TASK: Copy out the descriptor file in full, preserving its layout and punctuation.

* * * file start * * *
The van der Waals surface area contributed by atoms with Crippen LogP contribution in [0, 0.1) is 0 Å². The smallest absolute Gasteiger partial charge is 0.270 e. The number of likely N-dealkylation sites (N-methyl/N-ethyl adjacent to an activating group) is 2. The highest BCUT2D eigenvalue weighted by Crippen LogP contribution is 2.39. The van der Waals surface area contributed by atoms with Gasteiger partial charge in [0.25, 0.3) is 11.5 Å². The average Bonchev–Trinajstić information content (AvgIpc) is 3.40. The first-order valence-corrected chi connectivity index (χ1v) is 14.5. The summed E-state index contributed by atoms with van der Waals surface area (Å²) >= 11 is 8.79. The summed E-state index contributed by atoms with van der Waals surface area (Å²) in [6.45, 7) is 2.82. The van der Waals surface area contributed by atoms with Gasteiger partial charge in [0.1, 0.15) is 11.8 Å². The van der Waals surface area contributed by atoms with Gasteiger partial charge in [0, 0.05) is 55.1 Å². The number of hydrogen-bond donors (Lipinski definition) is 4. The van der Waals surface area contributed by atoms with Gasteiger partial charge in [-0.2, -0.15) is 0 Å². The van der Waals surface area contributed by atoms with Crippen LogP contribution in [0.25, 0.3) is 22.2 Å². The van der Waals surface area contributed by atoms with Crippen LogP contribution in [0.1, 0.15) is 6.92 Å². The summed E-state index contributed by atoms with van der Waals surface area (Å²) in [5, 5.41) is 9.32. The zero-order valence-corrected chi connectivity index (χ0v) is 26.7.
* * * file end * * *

The van der Waals surface area contributed by atoms with Crippen LogP contribution in [0, 0.1) is 0 Å². The smallest absolute Gasteiger partial charge is 0.270 e. The number of likely N-dealkylation sites (N-methyl/N-ethyl adjacent to an activating group) is 2. The highest BCUT2D eigenvalue weighted by Crippen LogP contribution is 2.39. The van der Waals surface area contributed by atoms with Gasteiger partial charge in [0.25, 0.3) is 11.5 Å². The average Bonchev–Trinajstić information content (AvgIpc) is 3.40. The first-order valence-corrected chi connectivity index (χ1v) is 14.5. The summed E-state index contributed by atoms with van der Waals surface area (Å²) >= 11 is 8.79. The summed E-state index contributed by atoms with van der Waals surface area (Å²) in [6.45, 7) is 2.82. The van der Waals surface area contributed by atoms with Gasteiger partial charge in [0.1, 0.15) is 11.8 Å². The van der Waals surface area contributed by atoms with Gasteiger partial charge in [0, 0.05) is 55.1 Å². The number of hydrogen-bond donors (Lipinski definition) is 4. The van der Waals surface area contributed by atoms with Gasteiger partial charge in [-0.2, -0.15) is 0 Å². The van der Waals surface area contributed by atoms with Crippen LogP contribution in [0.25, 0.3) is 22.2 Å². The van der Waals surface area contributed by atoms with Crippen LogP contribution in [0.1, 0.15) is 6.92 Å². The summed E-state index contributed by atoms with van der Waals surface area (Å²) in [5, 5.41) is 9.32. The zero-order valence-corrected chi connectivity index (χ0v) is 26.7.